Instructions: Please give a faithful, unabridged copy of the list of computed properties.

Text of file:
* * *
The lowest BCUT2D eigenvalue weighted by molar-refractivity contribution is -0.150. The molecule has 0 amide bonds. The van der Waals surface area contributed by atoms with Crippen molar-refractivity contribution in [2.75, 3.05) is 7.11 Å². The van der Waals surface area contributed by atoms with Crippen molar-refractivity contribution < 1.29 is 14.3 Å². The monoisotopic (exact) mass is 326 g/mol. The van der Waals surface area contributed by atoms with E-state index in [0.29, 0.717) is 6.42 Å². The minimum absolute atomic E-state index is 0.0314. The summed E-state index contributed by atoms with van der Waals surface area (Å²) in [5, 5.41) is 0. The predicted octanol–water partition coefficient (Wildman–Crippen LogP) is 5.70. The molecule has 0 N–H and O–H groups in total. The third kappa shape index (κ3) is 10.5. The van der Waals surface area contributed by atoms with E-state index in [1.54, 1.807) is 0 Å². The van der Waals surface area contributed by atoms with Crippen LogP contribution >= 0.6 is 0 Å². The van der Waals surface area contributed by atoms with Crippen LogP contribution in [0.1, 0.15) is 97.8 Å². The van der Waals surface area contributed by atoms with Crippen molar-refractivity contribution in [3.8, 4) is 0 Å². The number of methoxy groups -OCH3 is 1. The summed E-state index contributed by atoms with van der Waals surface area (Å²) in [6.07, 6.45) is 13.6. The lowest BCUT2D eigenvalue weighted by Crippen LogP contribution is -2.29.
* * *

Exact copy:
The lowest BCUT2D eigenvalue weighted by molar-refractivity contribution is -0.150. The molecule has 0 amide bonds. The van der Waals surface area contributed by atoms with Crippen molar-refractivity contribution in [2.75, 3.05) is 7.11 Å². The van der Waals surface area contributed by atoms with Crippen molar-refractivity contribution < 1.29 is 14.3 Å². The monoisotopic (exact) mass is 326 g/mol. The van der Waals surface area contributed by atoms with E-state index in [0.29, 0.717) is 6.42 Å². The minimum absolute atomic E-state index is 0.0314. The summed E-state index contributed by atoms with van der Waals surface area (Å²) in [5, 5.41) is 0. The predicted octanol–water partition coefficient (Wildman–Crippen LogP) is 5.70. The molecule has 0 N–H and O–H groups in total. The third kappa shape index (κ3) is 10.5. The van der Waals surface area contributed by atoms with E-state index in [1.54, 1.807) is 0 Å². The van der Waals surface area contributed by atoms with Crippen LogP contribution >= 0.6 is 0 Å². The van der Waals surface area contributed by atoms with Crippen LogP contribution in [0.1, 0.15) is 97.8 Å². The van der Waals surface area contributed by atoms with Crippen molar-refractivity contribution in [3.8, 4) is 0 Å². The number of methoxy groups -OCH3 is 1. The summed E-state index contributed by atoms with van der Waals surface area (Å²) in [6.07, 6.45) is 13.6. The lowest BCUT2D eigenvalue weighted by Crippen LogP contribution is -2.29.